Project: Research project

Project Details


DESCRIPTION: The long-term goal of the proposal is to understand the
cellular actions of estrogen and morphine on hypothalamic neurosecretory
neurons which control anterior pituitary secretions. The application
is based upon an ongoing NIDA- funded research program regarding the
electrophysiology of hypothalamic neurosecretory neurons. The Principal
Investigator is now seeking to increase the power of his techniques by
including whole-cell patch recordings. This will greatly expand the
candidate's research capabilities and is in keeping with his career
development plans. The proposal has a training and research component. The award would
allow the applicant to increase his time in the laboratory and to
receive training in vital new biological techniques. The research
component of the application seeks to further our understanding of the
role of estrogens in controlling neurosecretory neurons of the
hypothalamus. Since estrogen appears to decrease the number of
functional mu opioid receptors in a manner similar to chronic morphine
treatment, the research focuses on the interaction of and the common
cellular components affected by both agents. Hypothalamic slices will
be prepared from ovariectomized female guinea pigs which have been
treated with morphine or placebo. The first series of experiments will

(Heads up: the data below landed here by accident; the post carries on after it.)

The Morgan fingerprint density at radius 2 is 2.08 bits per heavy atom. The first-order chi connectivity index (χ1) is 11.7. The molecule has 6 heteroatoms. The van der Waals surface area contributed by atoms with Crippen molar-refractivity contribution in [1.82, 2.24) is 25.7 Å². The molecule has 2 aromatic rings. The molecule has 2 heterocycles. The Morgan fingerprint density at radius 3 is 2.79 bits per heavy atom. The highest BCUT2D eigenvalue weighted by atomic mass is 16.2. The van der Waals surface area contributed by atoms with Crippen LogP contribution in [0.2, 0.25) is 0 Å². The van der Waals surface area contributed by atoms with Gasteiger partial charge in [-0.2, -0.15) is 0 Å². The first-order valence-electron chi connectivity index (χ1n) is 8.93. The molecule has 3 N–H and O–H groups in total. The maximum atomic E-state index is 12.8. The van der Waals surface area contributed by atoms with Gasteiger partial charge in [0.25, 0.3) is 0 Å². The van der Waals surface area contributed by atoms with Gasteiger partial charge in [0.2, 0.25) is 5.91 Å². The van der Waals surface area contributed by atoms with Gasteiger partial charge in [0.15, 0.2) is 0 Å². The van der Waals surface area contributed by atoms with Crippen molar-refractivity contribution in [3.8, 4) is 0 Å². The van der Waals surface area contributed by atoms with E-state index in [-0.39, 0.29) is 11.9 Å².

study the interaction of chronic morphine in vivo and acute estrogen in
vitro in altering the mu opioid mediated membrane hyperpolarization of
identified arcuate (ARC) neurons by measuring the shift in the mu opioid
dose-response curve in the two groups of animals.Cells from morphine-
treated or placebo- treated, ovariectomized (oil-treated) guinea pigs
will be tested with mu opioid agonists before and after perfusion with
17 Beta-estradiol. The time- course and site of estrogen's rapid actions
to decrease the potency of the mu opioid response will also be
determined. Finally, the effects of chronic morphine on a heterologous
receptor response (GABA-B) which is coupled to the inwardly rectifying
K channel and affected by estrogen will be measured. Other experiments
will study the effects of mu opioid agonists on supraoptic (SON)
vasopressin and oxytocin magnocellular neurons by ascertaining the
specific K and Ca conductances affected by mu opioid agonists and
characterize the interaction of estrogen and chronic morphine on SON
neurons.A third series of experiments will investigate the cellular
mechanism by which estrogen and morphine decrease the potency of mu
opioid agonists to hyperpolarize ARC (SON) neurons by measuring the
expression of G-alpha-i and G-alpha-o mRNA using in situ hybridization
and immunocytochemistry to identify the cells. These experiments will
be followed by whole cell patch recording from ARC (SON) neurons to
study the role of G-proteins in the estrogen- mediated attenuation of the
mu opioid response.
Effective start/end date9/30/948/31/00


  • National Institutes of Health: $68,172.00
  • National Institutes of Health: $78,903.00


  • Medicine(all)


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